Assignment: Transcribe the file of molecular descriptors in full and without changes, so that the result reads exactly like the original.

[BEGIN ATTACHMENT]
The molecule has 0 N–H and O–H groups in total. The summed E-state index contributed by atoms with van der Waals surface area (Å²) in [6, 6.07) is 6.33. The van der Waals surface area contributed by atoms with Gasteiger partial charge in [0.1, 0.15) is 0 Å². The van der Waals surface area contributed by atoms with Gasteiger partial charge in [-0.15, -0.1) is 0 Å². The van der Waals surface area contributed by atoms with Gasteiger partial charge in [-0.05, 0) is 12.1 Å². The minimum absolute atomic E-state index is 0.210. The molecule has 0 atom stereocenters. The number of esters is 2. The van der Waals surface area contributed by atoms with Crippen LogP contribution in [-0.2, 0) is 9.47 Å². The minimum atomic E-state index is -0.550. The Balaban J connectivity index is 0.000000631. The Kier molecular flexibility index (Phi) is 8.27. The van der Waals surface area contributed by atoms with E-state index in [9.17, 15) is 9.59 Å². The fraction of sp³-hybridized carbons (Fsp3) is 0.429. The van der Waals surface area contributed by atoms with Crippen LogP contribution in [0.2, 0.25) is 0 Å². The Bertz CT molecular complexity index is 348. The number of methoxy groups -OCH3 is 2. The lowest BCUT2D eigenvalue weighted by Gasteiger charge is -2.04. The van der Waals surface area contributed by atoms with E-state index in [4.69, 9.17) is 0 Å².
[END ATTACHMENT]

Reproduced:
The molecule has 0 N–H and O–H groups in total. The summed E-state index contributed by atoms with van der Waals surface area (Å²) in [6, 6.07) is 6.33. The van der Waals surface area contributed by atoms with Gasteiger partial charge in [0.1, 0.15) is 0 Å². The van der Waals surface area contributed by atoms with Gasteiger partial charge in [-0.15, -0.1) is 0 Å². The van der Waals surface area contributed by atoms with Gasteiger partial charge in [-0.05, 0) is 12.1 Å². The minimum absolute atomic E-state index is 0.210. The molecule has 0 atom stereocenters. The number of esters is 2. The van der Waals surface area contributed by atoms with Crippen LogP contribution in [-0.2, 0) is 9.47 Å². The minimum atomic E-state index is -0.550. The Balaban J connectivity index is 0.000000631. The Kier molecular flexibility index (Phi) is 8.27. The van der Waals surface area contributed by atoms with E-state index in [9.17, 15) is 9.59 Å². The fraction of sp³-hybridized carbons (Fsp3) is 0.429. The van der Waals surface area contributed by atoms with Crippen LogP contribution in [0.2, 0.25) is 0 Å². The Bertz CT molecular complexity index is 348. The number of methoxy groups -OCH3 is 2. The lowest BCUT2D eigenvalue weighted by Gasteiger charge is -2.04. The van der Waals surface area contributed by atoms with E-state index in [4.69, 9.17) is 0 Å².